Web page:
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Competition Between MNCs from the North and the South


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Competition Between MNCs from the North and the South

  1. 1. view Strategy and growth Issue 15 reprintNavigating the risksand opportunities inemerging markets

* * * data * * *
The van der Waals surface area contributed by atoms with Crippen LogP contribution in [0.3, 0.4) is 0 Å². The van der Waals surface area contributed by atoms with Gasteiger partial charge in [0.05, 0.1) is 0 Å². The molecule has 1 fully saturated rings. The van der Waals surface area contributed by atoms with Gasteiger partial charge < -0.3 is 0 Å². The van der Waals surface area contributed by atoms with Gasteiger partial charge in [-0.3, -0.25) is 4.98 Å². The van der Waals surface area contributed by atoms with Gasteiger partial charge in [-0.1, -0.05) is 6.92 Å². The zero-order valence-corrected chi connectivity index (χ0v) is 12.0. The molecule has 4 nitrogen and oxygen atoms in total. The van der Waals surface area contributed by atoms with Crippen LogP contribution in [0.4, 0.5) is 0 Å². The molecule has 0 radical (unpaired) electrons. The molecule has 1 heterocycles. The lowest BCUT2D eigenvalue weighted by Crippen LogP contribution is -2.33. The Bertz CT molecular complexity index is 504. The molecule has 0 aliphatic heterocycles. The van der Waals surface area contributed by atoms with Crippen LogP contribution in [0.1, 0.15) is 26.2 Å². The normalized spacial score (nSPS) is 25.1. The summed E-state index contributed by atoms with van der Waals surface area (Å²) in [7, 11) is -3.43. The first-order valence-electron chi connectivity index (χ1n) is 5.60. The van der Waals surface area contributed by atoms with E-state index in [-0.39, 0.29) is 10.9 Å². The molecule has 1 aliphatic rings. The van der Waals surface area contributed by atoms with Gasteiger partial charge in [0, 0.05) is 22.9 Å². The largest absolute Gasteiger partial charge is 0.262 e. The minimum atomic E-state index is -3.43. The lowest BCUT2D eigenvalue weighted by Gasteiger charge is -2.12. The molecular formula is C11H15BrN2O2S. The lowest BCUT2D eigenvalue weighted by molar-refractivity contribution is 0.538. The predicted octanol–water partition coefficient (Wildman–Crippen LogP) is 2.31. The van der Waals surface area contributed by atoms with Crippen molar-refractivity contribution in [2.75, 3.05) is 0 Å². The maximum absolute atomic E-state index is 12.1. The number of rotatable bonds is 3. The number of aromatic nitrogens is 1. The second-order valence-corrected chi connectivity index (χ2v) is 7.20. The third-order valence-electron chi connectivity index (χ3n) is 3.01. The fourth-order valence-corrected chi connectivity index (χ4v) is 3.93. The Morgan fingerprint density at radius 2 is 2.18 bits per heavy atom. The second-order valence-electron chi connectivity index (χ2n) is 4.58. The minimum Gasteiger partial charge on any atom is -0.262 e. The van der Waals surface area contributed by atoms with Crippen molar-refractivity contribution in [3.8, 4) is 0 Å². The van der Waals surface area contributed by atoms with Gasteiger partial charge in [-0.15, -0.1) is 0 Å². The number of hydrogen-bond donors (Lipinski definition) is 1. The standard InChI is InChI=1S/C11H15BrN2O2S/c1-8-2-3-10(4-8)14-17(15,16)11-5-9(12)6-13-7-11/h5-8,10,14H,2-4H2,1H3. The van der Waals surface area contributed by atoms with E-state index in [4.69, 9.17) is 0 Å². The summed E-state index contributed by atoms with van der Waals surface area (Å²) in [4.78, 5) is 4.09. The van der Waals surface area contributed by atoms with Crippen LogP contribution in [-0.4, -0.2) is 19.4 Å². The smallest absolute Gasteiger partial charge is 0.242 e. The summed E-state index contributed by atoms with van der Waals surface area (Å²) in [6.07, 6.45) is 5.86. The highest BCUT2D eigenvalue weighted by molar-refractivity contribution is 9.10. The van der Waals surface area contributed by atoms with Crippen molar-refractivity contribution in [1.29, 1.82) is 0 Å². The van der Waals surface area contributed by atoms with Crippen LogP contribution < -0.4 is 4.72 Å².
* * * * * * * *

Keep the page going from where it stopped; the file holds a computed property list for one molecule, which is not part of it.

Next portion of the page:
2. 2. By Harry Broadman Harry Broadman is Chief Economist and Leader of PwC’s Emerging Markets practice. and investment flows continuing between Navigating the risks and opportunities developed and developing economies, but there is tremendous growth in commerce in emerging markets among emerging markets (South-South). South-South trade now accounts for a sizable 20 percent of all global trade, and one-third of foreign direct investment outward flows originating from the South go to the South. Implications for strategy and operations What does this transformation mean for business strategy and operations of One question increasingly on the mind of a where the on-the-ground investment risks advanced country multinationals? They’re lot of corporate senior executives today is: generally are understated. At the other confronting a host of new risks and oppor- What are the risk/opportunity tradeoffs of extreme, consider Africa. Most corporate tunities as they aim to compete not only investing in emerging markets? Of course, managers whom I talk to in developed with their longtime rivals from developed emerging markets—a term that typically countries lack accurate information about countries but also with world-class emerging refers to all developing countries—are not market conditions on the African continent. market firms. Consider the athletic footwear a monolith. They are a very heterogeneous They don’t know that about one-half of the industry. Most of the major athletic foot- group. But the fact is that, as a whole, the population in sub-Saharan Africa lives in wear firms are headquartered in the North rate of growth in emerging markets for the countries where GDP growth, adjusted for but produce a majority of their output in past decade and a half has been twice that of inflation, has averaged more than 5 percent the South, especially in China. And, as it advanced countries, and this trend is unlikely per year over the last two decades, or they happens, a sizable portion of Chinese pro- to abate anytime soon. This is why there is don’t know that there is a burgeoning duction in this sector is exported to Brazil. increasing interest in emerging markets by African middle class (and I’m not refer- The result is that Brazilian athletic footwear companies in advanced economies, where ring to South Africa alone, by any means). manufacturers feel they cannot effectively growth has been much slower. Importantly, Indeed, a large number believe there simply compete against the Chinese—so much so these growth differentials reflect a secular aren’t any realistic investment opportuni- that Brazil believes these products are being transformation in the structure of the global ties in Africa. At the same time, people see dumped at an artificially low cost into the economy, not a cyclical phenomenon occa- African markets as fraught with excessive Brazilian market. Consequently, Brazil’s sioned by the current economic/financial risk. There are, of course, appreciable government placed a duty on imported crisis. This is a critical distinction that too few risks of investing in Africa—just as there Chinese athletic footwear. This ensuing corporate executives appreciate. are substantial risks of investing in Latin trade war among the governments of two America, Asia, the Middle East, the former large emerging markets has sideswiped the Understanding the challenges Soviet Union, and so on. But the perceived world’s major branded athletic footwear and rewards risks in Africa are grossly overstated. In companies, cutting their sales revenues and There are, however, significant mispercep- fact, according to recent data from the leaving these companies with little recourse tions about the challenges and rewards United Nations Conference on Trade and for remedies in the short run. of doing business in emerging markets. Development, Africa offers the highest In many cases, the risks are either highly risk-adjusted returns on foreign investment In light of all this, how do Northern multi- understated or grossly overstated. The same among all emerging economies. nationals move forward to exploit the new is true with opportunities. Take China, for opportunities arising in the fast-growing example. Many executives of large com- It’s not just advanced country CEOs who are emerging markets while mitigating the panies believe they should—and can—do pondering investment in emerging markets. risks? The first critical step is to ensure you business there.1 From my experience having Powerhouse multinationals out of Brazil, know your customers, your partners, the worked for two decades in China, the invest- China, India, and South Africa—among oth- particular government with which you’re ment environment there is far more nuanced ers—are themselves competing across their dealing, and other stakeholders. The best and complex than most investors appreci- own geographies. At the same time, such way to do this is to carry out tailored due ate. In my view, it’s a classic case of a place firms are becoming bona fide contenders for diligence, employing different types of market share in developed markets (North). lenses and techniques and especially by 1 For a recent discussion on China, see “Pearls, pitfalls, and Indeed, not only are the traditional trade using independent, verifiable sources. possibilities,” Marketmap, Issue 1, 2011.2 PwC View Issue 15